At MEDvidi, we understand the importance of personalized mental health care. Our team comprises skilled healthcare practitioners with experience in identifying and treating anxiety disorders. Book an appointment today to learn more about suitable medications and self-help strategies.
Frequently Asked Questions
It is generally recommended to see a psychiatrist or psychologist to treat anxiety disorders. However, other medical practitioners are skilled in identifying and treating anxiety too. These include general practitioners (GP), primary care doctors, and others.
A general doctor also called general practitioner (GP) or primary care physician (PCP) can treat anxiety, especially in milder cases, or as an initial point of contact, as well as an advanced practice provider such as a nurse practitioner (NP) or physician assistant (PA). Basic assessments, counseling, and medicine prescriptions can all be provided by general practitioners. They might also suggest that you see a mental health professional for additional assessment and therapy.
The course of treatment for severe anxiety may involve a combination of approaches, such as medications and therapy. Cognitive-behavioral therapy (CBT) aids in altering negative thought patterns and anxiety-related behaviors. Selective serotonin reuptake inhibitors (SSRIs), benzodiazepines, and other anti-anxiety medicines may also be recommended to help manage the symptoms. There may also be recommendations for lifestyle modifications, such as stress reduction approaches and other self-help practices.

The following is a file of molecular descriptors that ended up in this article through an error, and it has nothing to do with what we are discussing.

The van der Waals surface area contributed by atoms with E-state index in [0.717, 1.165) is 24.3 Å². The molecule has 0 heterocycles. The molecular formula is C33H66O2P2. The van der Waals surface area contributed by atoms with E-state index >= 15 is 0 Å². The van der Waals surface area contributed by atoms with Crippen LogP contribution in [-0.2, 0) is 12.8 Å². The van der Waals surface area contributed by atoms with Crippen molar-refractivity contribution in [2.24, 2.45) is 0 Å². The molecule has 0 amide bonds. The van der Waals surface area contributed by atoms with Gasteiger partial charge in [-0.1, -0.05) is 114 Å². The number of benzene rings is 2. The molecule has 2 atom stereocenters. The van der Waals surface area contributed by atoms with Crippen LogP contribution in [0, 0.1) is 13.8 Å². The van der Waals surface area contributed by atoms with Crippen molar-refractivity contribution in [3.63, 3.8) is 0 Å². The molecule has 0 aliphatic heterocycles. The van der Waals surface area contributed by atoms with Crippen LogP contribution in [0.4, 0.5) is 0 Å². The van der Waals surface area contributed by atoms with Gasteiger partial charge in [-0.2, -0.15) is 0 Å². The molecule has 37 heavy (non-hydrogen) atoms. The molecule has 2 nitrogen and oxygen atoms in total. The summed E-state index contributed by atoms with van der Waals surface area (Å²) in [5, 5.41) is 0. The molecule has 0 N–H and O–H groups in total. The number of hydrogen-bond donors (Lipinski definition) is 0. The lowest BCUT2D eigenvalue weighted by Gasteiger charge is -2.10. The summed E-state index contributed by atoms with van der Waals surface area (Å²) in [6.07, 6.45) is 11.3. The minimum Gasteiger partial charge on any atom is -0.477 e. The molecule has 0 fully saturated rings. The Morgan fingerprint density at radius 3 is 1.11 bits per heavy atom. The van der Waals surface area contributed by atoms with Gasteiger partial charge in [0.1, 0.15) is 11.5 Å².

It is exceptional for psychologists and licensed counselors to be able to write medication prescriptions. Only trained medical personnel, such as psychiatrists, family doctors, advanced practice providers (NP or PA), etc. can prescribe anxiety medication. Talk therapy, counseling, and other non-pharmacological interventions are the main areas of concentration for therapists when treating mental health conditions, such as anxiety.
Licensed healthcare professionals in online and in-person clinics can prescribe medicines for anxiety. However, note that medication may or may not be prescribed depending on the symptoms assessment and other medical aspects.
Yes, you can get a diagnosis for anxiety online through a video consultation. A healthcare provider will conduct a thorough evaluation and may ask to answer different questionnaires. Medical practitioners follow the same diagnostic guidelines for anxiety disorders when consulting patients online and in person.
Anxiety can be treated online through virtual therapy sessions or telehealth visits with prescribing professionals. Prescription management, counseling, support, and guidance on self-help techniques can be given during online appointments to help manage anxiety symptoms. However, severe cases may require in-person treatment.
Prescribing physicians have the authority to prescribe different types of medications for anxiety, including clonazepam, if regional laws allow them to do so. Note that the need for a prescription medication and the choice of the medicine depend on the clinician’s evaluation of your situation.
Yes, a neurologist may occasionally recommend anxiety medication. Neurologists frequently treat patients with anxiety symptoms connected to or impacted by neurological factors, even though their primary area of expertise is the diagnosis and treatment of nervous system problems, such as brain disorders and neurological diseases.